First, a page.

#80 Grant Calcaterra (Jr.) TE 6-4 233. Has appeared in 14 games with 0 starts. Versatile. Has experience lined up in the slot at WR as well as outside. A really good athlete. Has really good straight line speed. Appears to run in the 4.60-4.70 40 range. Has excellent hands. A good red zone threat. Tall with a big catch radius. Knows how to use his frame to box out defenders for a contested pass. Becomes very physical after the catch. Has a passion for blocking. Displays good technique. Connects and latches on well in space against smaller defenders.

Rarely ever lines up inline at TE. Spends the majority of his time in the slot. Doesn’t run clean, crisp routes. Rounds off his routes and doesn’t break down or sell them. Isn’t really fast off of the line. A tick slow out of the shoot. Has built up speed. Isn’t an elusive open field receiver. Doesn’t get many yards after the catch. Doesn’t win the jump ball or 50/50 ball on a consistent basis. Never seems to face any resistance off of the LOS and into his routes on any of his catches. Does all of his blocking in space basically. Isn’t going up against DL or LB’s as much as he is DB’s. Doesn’t latch on at a high rate in space. Plays almost exclusively out of the slot and sometimes out wide so he can’t really be classified as a TE in its traditional form.

He’s a big bodied slot WR who although athletic will have issues getting a clean release off of the line against press coverage. He often runs freely thru defenses for his receptions so there will be an adjustment with him for route running as well as knowing how to read a defense. He does have good speed for a big bodied player but he doesn’t have slot receiver good speed and certainly lacks short area quickness. He needs to add size and strength to his frame because his body can support it. He isn’t really a next level receiving prospect but he could develop into a solid and viable one as a TE. He has added some mass so if it equates strength to go along with his capability as a blocker he could be a really good and well rounded TE prospect. Doesn’t declare.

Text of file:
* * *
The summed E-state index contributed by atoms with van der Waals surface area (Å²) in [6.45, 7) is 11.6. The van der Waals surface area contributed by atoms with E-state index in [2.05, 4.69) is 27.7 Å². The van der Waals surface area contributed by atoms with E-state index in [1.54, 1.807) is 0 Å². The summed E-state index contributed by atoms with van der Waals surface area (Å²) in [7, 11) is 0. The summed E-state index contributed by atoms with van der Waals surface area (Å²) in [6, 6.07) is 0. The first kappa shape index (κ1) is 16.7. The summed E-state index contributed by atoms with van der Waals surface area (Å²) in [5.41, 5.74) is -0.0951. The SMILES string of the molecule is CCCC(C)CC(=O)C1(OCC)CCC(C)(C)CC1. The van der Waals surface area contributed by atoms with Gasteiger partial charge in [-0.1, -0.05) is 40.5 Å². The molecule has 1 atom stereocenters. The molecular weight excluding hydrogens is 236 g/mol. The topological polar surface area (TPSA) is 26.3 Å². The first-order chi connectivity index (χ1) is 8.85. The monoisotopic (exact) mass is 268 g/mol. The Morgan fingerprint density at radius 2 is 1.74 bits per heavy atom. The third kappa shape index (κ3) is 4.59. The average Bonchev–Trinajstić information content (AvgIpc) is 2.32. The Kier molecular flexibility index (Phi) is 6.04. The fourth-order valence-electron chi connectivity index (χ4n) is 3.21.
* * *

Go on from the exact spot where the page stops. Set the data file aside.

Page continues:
#2 CeeDee Lamb (Jr.) WR/PR 6-2 191. Has appeared in 14 games with 13 starts. Versatile. Has experience out wide and well as in the slot. Tremendous athleticism. Has excellent speed. Appears to run in the 4.35-4.45 40 range effortlessly. Has excellent body control. Can make a play on the ball in mid air. Has excellent jumping ability. Wins in jump ball situations. High points the ball really well. Has very good hands. A natural hands catcher. Has a flair for the spectacular. Will make some amazing one handed catches (some out of bounds). Hard to jam at the LOS. Has a really quick stutter step. Amazing short area quickness. Has a natural feel for punt returns. Secured the ball very well at all times. Knows when to return a punt, wave for a fair catch or when to let it go. Doesn’t take unnecessary hits. Uses the sideline and the ground effectively to end a play.

Suffered an injured left shoulder on October 7th, 2017 while diving for the pylon for a TD against Iowa State. Isn’t very physically strong. Gets tackled easily. Doesn’t have great strength as a blocker. Needs more route running refinement. Doesn’t create much separation with sharp route running. Has small hands as a pass catcher. Gets little resistance off of the LOS and into his routes.

He added nearly 30 pounds between the end of the 2017 season and the start of the 2018 season to better withstand the rigors of the game. The size and strength gains went a long way in helping him stay healthy while also not hindering his speed or athleticism in the process. He’s a natural at everything he does on the football field. He makes sound decisions and most if not all of his choices seem to work out well both as a pass catcher and as a punt returner. He’s more of a finesse type receiver who will never be physical but he’s slick and savvy enough to not have to deal with a lot of physicality. He has premier type WR traits because he can do it all in almost a dominant fashion. He doesn’t overwhelm his opponent with strength or power but with speed, quickness and savvy. He may never be that guy who’s a force of nature but he’s going to get open in the short, intermediate and long passing game and will catch the ball because he’s so dependable. Late 1st-late 2nd round.